Birmingham is enjoying a renewed interest in high-rise living fit to rival that which took place in the second half of the 20th century.
Approaching the city from the north via Spaghetti Junction or taking a longer view from high ground like Barr Beacon or the Lickey Hills, you can clearly see the building of high-rise dwellings was one of the city's key solutions to increased demand for better housing in the post-war period.
Responding to a genuine housing need, Birmingham built close to 500 tower blocks.
Almost half the original blocks have since been demolished and many of those that remain have been updated with mixed results.
In the current period of new high-rise buildings, we might ask ourselves what the difference is between this contemporary take on the often reviled tower block and the originals with their distinctive late 20th-century design.
In Nechells Green, to the east of the city centre, sit the so-called 'Duddeston Four', the first and currently best-preserved tower blocks built in Birmingham.
Completed in 1954, Queens Tower was named in honour of the coronation, epitomising the optimism of the time.
Made of brick and concrete and designed by SN Cooke and Partners, the four X-shaped blocks are 12 storeys high and were known at the time as "Birmingham's Skyscrapers".
Each block included 66 flats and provided residents with an innovative central refuse collection system and centrally generated heating and hot water.
Thankfully, a 1990s refurbishment has not changed the outward appearance of the blocks.
They remain original in style, a design reminiscent of the great liners of the pre-war years.
With their projecting, bridge-like windows, portholes and white balustrades, every flat has its own balcony.
Three of the four blocks stand relatively close together but the area is green with mature trees and shrubbery and fenced off from surrounding roads with arched gateways, giving the Duddeston Four a sense of exclusivity which is enhanced by their unique design.
Another inner city suburb, Ladywood, was also designated as one of the areas for re-development after the war.
While the 1990s refurbishment of the Duddeston Four has ensured the retention of their unique architectural style, refurbishment of the high-rise blocks in Ladywood has been undertaken with mixed results.
Chamberlain Gardens is a council estate off Monument Road, in Edgbaston.
Built in the 1960s, largely to the design of the city architect AG Sheppard-Fiddler, the estate retains the large number of mature trees and undulating grassland which belonged to the earlier Victorian houses, landscaping fit to rival the best of Edgbaston's private estates.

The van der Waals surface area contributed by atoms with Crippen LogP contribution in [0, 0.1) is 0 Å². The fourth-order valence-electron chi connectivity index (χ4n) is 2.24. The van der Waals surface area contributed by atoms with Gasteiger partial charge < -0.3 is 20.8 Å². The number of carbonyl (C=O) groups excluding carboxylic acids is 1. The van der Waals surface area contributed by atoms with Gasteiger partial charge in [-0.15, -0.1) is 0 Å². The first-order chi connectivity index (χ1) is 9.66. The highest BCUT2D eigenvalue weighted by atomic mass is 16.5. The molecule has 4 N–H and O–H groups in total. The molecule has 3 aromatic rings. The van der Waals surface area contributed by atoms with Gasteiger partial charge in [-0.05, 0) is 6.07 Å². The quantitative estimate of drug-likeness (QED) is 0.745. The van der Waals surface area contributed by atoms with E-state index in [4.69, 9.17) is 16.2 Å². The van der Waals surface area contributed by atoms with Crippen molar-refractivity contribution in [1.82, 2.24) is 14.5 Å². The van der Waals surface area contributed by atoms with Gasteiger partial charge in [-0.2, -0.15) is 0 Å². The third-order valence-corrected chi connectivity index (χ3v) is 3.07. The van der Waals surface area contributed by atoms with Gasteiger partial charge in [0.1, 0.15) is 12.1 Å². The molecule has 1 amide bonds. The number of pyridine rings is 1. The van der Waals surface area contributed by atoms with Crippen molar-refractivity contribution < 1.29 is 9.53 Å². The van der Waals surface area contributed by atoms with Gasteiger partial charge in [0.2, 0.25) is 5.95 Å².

Chamberlain Gardens now boasts an outdoor gym, modern playgrounds and courts for ball games.
Originally, the space was used to create imaginative play areas, designed by Mary Mitchell, the city's then landscape architect.
However, to the detriment of their external appearance, the original design of the tower blocks has been compromised by the addition of cladding.
This might have some thermal advantages but there are other ways of achieving this which would respect the integrity of the original design.
No-one would consider cladding any of our grand Victorian or Georgian buildings in the name of what is a currently fashionable.
What is it about late 20th century design that condemns it to makeovers of this kind when the honesty of the original architecture speaks so clearly of the optimism and confidence of the period?
Our final port of call is Curtis Gardens in Acocks Green. The three, 12-storey high-rise blocks have not yet fallen victim to 'prettification'.
Clearly, a programme of refurbishment of the three high-rise blocks has not been undertaken in any concerted way.
More by accident than design, many of the original features remain: the mix of brick and concrete, terracotta screening, balconies and coloured glass panels.
It all needs cleaning and restoration because maintenance has been sorely neglected.
Piecemeal updating of individual flats with, for example, PVC windows and balcony screens has led to a loss of coherence in the appearance of the buildings.
The blocks benefit from screening from the busy Fox Hollies Road by a significant area of mature trees which originally included another of Mary Mitchell's play areas.
All that remains today is a play sculpture by John Bridgeman, one-time head of sculpture at Birmingham School of Art.
Thanks to statutory listing in 2015, the sculpture, known as The Fish, remains as a monument to progressive ideas pervasive at the time.
While high-rise social housing of the late 20th century often attracts a bad press, it seems two issues impact on the possibility of the long-term success of these high-rise homes: landscaping and maintenance.
Tower blocks which are appropriately spaced, well maintained and set in considered landscaping have certainly stood the test of time.
The most successful of these have been refurbished in a manner which both updates the facilities and environment and pays respect to their original design.
Birmingham has entered a new period of high-rise building in the private sector which demonstrates little concern for the environment within which buildings are placed.
Residents pay significant sums for their maintenance.
With adequate maintenance and a respect for the integrity of their original designs, the high-rise housing of the post-war era would be fit to rival, if not surpass, that which is being built across the city today.
Mary Keating represents the Brutiful Brum group which campaigns to preserve Birmingham's remaining Brutalist buildings